Additionally, by contacting a professional association, you can learn what it requires to become a member. Perhaps your experience will be enough, or maybe a post-secondary course or program will allow you to become certified, designated or a member of the association. While there may be a fee to join or attend events, doing so will prove to potential employers that you are focused on and dedicated to your field.

If you are taking courses from post-secondary colleges in Vancouver, are in the process of becoming licensed or certified or are becoming an association member, be sure to mention it on your resume.

3. Seek out a mentor.

By participating in networking events, you may find someone who can serve as a mentor to help you gain a footing in the Canadian job market. Alternatively, many government-funded mentoring programs match local professionals with those who have recently gone through immigration. Often these mentors can help you find the associations and events in your field as well as educate you on job requirements in Canada.

4. Take an internship or entry-level job.

While your ambitions are likely set on a progressive career with a good salary, sometimes, to gain experience, it’s worth taking an internship or entry-level job in the industry to prove your knowledge, work ethic and desire to learn about being an employee in Canada. Many post-secondary colleges in Vancouver have internship opportunities as part of their programs.

Other ways to find internships or entry-level jobs are through online job postings such as those on or through the BC government site: You may also be able to find opportunities through a mentor or a professional association. Let your contacts know that you are willing to work without pay for a few weeks, or that you are looking for an entry-level position to gain experience in Canada and they may have ideas that you can put into action.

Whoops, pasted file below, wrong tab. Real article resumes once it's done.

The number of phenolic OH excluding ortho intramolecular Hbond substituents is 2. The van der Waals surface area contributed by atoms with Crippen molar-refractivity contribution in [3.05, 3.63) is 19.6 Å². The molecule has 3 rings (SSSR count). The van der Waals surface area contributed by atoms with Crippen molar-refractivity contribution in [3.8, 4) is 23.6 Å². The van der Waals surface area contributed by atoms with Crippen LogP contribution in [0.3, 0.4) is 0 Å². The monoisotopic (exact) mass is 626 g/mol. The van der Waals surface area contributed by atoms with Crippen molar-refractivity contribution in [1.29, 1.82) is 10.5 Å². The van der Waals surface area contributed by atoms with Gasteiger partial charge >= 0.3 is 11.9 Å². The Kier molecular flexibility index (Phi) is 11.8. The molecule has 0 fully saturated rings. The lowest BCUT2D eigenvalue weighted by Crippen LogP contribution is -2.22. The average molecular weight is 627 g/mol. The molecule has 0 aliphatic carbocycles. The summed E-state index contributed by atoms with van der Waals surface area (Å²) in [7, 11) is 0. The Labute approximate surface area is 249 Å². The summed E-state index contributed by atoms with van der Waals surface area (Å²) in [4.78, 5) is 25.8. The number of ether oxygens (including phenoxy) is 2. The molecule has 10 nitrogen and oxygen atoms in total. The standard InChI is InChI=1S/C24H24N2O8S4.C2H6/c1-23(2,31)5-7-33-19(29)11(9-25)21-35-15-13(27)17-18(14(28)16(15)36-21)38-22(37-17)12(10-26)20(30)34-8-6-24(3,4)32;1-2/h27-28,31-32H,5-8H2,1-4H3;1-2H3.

5. Take on a volunteer role with a community program or charitable organization.

There are many ways to contribute to your new community in Canada and committing to volunteering not only looks good on your resume but also proves a commitment to your new country and your willingness to help others. Seek out a non-profit organization and put your skills to use. For instance, if you worked as a bookkeeper in the past, you might be able to review their books. This will also give you valuable experience in performing these duties in a Canadian organization while helping you learn what it’s like to work with others in your new country.

There are many ways to enhance your resume and job experience when you are an immigrant. Seek out one or two options to explore and create opportunities for your future.


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  1. Jennifer says:

    I find all the above suggestions are incredibly helpful!

  2. Sandeep says:

    Definitely it makes sense